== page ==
It Takes Just Two Chemicals To Create Smell Of World’s Stinkiest Fruit

The durian's smells are alternately fruity, skunky, sulfury, and straight-up rotten onion

Photo Illustration: Diana Quach
Jan 18, 2017 at 6:12 PM ET

Few foods reveal the difference between taste and smell quite like the durian. This East Asian fruit has a sweet taste that has earned it a reputation as a delicacy — assuming you can get past the smell. Many people, especially westerners unfamiliar with the fruit, are repulsed by the durian’s odor, described as anything from rotting eggs to raw sewage. This is also why some East Asian countries have banned it on public transit. But just what unholy mix is behind the world’s most malodorous food?

That’s what three scientists at the German Research Center for Food Chemistry recently set out to discover, shipping a dozen durians from Thailand to Bavaria in the name of science. Chemical analysis allowed them to produce a simulation of the durian smell, and it’s a rich tapestry. Nineteen different chemicals play a role in creating the fruit’s complete odor, although the researchers found that people could still recognize the smell of a durian when just two of the strongest chemicals were used.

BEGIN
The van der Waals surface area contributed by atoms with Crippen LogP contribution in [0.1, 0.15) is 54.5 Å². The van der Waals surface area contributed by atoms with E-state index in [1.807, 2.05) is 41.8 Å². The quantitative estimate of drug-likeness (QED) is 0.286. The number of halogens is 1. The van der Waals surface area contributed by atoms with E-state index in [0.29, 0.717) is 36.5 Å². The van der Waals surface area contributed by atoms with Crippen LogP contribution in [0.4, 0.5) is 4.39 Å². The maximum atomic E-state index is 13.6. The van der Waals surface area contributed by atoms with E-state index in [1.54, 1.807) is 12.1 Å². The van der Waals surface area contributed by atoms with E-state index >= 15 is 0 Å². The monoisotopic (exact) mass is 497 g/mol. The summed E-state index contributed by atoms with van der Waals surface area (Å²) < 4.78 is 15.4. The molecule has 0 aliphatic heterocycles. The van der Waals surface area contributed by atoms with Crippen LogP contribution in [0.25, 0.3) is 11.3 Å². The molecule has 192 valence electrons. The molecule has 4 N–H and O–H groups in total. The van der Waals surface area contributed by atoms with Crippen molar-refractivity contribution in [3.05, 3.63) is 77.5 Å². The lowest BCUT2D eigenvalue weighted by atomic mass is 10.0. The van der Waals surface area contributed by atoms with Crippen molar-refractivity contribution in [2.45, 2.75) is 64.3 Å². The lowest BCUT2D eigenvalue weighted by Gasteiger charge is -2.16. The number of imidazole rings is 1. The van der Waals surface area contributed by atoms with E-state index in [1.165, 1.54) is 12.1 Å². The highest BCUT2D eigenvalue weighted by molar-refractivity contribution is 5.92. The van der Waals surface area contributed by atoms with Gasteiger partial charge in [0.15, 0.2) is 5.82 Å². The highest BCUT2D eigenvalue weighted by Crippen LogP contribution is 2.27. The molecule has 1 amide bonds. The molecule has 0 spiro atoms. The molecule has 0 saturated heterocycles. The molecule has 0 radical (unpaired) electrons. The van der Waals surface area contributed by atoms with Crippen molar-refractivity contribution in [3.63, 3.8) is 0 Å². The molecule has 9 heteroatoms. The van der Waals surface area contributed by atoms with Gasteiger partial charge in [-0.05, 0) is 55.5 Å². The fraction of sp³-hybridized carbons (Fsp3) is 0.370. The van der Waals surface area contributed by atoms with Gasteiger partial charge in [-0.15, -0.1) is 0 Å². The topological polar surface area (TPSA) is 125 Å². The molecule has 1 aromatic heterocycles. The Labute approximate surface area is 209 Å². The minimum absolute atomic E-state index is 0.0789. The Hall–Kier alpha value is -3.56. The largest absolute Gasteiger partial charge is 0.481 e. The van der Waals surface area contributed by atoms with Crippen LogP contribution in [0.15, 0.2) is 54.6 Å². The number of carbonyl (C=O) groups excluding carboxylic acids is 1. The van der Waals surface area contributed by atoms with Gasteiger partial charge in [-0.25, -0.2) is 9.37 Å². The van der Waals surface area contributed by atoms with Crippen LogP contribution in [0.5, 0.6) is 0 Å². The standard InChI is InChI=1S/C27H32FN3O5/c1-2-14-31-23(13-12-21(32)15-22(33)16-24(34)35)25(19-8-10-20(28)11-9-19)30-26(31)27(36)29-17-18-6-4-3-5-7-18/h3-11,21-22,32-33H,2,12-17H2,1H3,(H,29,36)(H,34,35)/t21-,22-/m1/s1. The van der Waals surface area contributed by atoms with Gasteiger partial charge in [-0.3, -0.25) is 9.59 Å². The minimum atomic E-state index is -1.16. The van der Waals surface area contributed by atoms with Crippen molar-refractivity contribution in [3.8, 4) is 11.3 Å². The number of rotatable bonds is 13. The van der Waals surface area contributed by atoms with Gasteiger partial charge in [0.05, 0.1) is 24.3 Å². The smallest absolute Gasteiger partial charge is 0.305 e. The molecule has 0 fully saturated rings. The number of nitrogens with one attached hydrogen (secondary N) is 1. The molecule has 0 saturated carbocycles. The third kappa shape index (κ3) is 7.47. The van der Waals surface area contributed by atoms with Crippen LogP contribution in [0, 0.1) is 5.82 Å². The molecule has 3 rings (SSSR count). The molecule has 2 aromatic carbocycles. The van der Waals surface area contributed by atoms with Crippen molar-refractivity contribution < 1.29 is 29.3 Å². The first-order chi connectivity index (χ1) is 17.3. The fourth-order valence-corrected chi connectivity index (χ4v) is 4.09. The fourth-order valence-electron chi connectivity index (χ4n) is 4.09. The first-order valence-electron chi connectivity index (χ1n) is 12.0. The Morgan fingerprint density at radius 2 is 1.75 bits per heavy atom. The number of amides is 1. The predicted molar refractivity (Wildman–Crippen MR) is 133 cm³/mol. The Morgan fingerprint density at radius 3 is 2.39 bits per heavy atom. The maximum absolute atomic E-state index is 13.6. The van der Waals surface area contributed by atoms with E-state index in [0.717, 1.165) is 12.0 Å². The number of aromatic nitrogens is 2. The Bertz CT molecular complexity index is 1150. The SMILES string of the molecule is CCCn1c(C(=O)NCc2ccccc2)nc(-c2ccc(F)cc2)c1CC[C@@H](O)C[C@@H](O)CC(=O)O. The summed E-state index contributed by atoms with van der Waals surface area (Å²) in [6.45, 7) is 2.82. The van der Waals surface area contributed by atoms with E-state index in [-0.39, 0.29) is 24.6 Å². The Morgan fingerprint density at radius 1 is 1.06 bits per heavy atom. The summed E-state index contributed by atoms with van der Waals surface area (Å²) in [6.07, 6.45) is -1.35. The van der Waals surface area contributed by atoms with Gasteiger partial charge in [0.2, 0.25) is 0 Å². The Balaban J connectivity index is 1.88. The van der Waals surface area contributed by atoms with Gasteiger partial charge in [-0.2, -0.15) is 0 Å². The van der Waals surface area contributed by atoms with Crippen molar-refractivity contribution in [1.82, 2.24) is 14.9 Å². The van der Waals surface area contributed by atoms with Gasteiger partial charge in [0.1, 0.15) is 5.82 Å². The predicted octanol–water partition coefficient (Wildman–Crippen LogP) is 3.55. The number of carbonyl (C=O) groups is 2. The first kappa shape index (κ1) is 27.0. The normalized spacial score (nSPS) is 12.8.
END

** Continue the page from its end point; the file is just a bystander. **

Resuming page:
The durian smell is an unholy mishmash of several different odors. Several of the chemicals do create a fruity smell, explaining why plenty of people like the durian fragrance just fine, but other chemicals create whiffs of what the researchers describe as skunky, sulfury, like that of both rotten and roasted onion, and a couple more that just generally smell rotten. There are some nicer smells mixed in there to complement the fruity fragrance, including honey, caramel, and, uh, cabbage and soup seasoning, but this is one giant olfactory mess.

According to the researchers, part of the reason the durian smell is so striking is that some of the odors from the individual chemicals are unusually intense. In particular, the chemical responsible for its fruity smell and two more that lend it an onion-like odor are much stronger than in typical food. Even if those particular chemicals aren’t responsible for all the smells people find so objectionable about the durian, those powerful, intense odors mean the durian’s smell is pretty much impossible to ignore. And once that first whiff is detected, there’s plenty of time to smell all the other, more subtly trash-like odors.